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Context in Court: The Tree-Sit and the Free Speech Movement

22 November 2008 No Comment

By Angela Kilduff  — 

The lineage of the Berkeley tree-sit goes back to the Free Speech Movement (FSM) on UC Berkeley’s campus in the 1960s.

In September 2007, veteran Michael Rossman made this connection explicit. He joined tree-sit supporters in an act of civil disobedience, climbing over fences and rushing into the oak grove. Using the pseudonym “George,” he wrote about it in an editorial to the Berkeley Daily Planet.

Rossman, who passed away in May, wrote, “It was a joyous act of civil disobedience that reminded us FSM vets of the afternoon we walked into Sproul Hall with Joan Baez, faced arrest and brought the university to a standstill.”

He referred to the historic sit-in on December 3, 1964 that resulted in the arrest of nearly 800 students. It was the culmination of a series of campus protests that fall. Students objected to the administration’s denial of their right to free speech by refusing to allow them to politically organize.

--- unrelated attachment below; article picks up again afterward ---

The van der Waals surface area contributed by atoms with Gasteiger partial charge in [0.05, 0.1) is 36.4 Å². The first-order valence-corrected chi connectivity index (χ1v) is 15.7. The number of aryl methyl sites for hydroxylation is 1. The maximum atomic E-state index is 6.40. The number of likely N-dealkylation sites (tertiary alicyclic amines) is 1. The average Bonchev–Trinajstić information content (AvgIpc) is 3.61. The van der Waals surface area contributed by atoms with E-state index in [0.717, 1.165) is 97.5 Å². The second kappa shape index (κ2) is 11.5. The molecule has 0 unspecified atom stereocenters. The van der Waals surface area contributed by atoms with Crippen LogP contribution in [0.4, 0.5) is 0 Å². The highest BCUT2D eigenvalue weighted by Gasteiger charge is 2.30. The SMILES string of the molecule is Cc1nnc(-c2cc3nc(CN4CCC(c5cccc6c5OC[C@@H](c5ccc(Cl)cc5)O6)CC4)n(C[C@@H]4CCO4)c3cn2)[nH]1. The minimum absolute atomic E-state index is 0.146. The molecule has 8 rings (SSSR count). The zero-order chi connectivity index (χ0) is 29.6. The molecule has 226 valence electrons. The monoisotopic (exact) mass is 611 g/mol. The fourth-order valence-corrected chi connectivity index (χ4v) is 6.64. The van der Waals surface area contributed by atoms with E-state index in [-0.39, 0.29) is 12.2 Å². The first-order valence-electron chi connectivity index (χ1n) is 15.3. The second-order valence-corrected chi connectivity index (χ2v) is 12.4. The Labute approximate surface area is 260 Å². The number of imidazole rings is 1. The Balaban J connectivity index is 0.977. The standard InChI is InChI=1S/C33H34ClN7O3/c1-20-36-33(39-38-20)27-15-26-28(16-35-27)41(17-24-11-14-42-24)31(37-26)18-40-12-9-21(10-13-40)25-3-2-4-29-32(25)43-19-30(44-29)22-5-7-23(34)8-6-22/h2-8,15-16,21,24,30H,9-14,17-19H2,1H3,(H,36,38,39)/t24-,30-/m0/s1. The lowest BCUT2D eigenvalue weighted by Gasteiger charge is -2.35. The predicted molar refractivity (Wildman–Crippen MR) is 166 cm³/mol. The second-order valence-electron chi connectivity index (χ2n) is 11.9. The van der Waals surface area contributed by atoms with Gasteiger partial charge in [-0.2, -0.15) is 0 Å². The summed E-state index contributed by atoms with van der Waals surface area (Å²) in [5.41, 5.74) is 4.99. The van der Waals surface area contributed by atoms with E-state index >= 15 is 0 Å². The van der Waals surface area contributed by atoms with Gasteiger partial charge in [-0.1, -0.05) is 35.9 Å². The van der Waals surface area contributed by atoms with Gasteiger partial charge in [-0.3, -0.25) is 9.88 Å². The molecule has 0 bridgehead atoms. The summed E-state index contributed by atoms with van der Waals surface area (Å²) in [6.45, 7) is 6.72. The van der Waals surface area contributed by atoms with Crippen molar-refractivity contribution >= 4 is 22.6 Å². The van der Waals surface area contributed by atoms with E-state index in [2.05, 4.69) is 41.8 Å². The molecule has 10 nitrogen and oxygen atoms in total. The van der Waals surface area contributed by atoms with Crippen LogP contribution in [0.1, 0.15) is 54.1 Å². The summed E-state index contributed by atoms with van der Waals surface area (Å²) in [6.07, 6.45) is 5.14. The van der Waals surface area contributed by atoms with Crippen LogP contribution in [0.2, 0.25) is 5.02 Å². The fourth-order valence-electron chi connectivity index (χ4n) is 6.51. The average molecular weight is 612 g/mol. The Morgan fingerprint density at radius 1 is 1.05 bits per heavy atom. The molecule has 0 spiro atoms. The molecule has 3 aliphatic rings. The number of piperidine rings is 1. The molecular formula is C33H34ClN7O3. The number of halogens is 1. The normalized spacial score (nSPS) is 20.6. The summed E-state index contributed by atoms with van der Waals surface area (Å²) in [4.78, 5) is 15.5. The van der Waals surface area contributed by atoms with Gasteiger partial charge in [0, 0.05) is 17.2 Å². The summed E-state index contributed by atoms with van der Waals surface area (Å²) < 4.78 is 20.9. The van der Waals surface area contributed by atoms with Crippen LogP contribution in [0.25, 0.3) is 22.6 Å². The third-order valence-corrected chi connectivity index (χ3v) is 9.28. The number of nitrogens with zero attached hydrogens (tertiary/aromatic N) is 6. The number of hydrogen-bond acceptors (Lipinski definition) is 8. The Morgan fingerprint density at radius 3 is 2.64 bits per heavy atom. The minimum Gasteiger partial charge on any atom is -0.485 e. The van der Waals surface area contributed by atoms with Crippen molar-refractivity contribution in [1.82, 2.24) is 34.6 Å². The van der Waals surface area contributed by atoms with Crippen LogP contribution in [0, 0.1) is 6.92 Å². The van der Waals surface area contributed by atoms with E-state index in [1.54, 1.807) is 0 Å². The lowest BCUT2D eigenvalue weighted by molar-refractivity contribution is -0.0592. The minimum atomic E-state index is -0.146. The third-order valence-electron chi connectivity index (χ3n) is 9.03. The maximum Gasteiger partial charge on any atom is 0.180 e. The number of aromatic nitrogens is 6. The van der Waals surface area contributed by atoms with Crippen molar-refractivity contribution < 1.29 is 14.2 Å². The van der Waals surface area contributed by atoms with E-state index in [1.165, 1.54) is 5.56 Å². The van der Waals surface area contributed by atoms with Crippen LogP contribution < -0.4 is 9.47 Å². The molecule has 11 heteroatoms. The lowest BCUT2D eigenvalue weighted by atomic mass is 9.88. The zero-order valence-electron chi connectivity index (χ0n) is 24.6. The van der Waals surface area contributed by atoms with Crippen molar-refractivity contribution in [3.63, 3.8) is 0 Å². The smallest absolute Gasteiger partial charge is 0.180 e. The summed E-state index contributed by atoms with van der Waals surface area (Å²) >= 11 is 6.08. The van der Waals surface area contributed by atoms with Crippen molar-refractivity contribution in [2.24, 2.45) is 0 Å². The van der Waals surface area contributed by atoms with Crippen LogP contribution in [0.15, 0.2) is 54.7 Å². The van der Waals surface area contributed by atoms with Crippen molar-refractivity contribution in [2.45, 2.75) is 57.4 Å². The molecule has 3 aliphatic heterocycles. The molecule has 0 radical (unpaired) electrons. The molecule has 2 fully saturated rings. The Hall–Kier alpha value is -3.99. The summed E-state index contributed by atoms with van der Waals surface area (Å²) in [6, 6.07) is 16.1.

The charges filed included refusal to leave a public building after hours, unlawful assembly, and obstructing an officer from doing his duties.

Municipal Judge Rupert Crittendon sentenced Mario Savio, one of the student leaders, to 120 days in jail. Rossman served 90 days.

Fines for other students ranged from $50-250. Adjusted for inflation, $250 in 1965 equates to more than $1,700 today. Many received up to two years probation.

In this context, the $3,700-$8,500 fines assessed thus far in the tree-sitter’s civil case may seem extreme, but the tree-sitters’ support on campus falls far short of its predecessor. Civil and criminal cases will continue at least through March 2009.

TO CHECK OUT MORE OF THE 510 REPORT’S COVERAGE OF THE MOST RECENT PROTEST, SEARCH FOR “TREE-SIT.”

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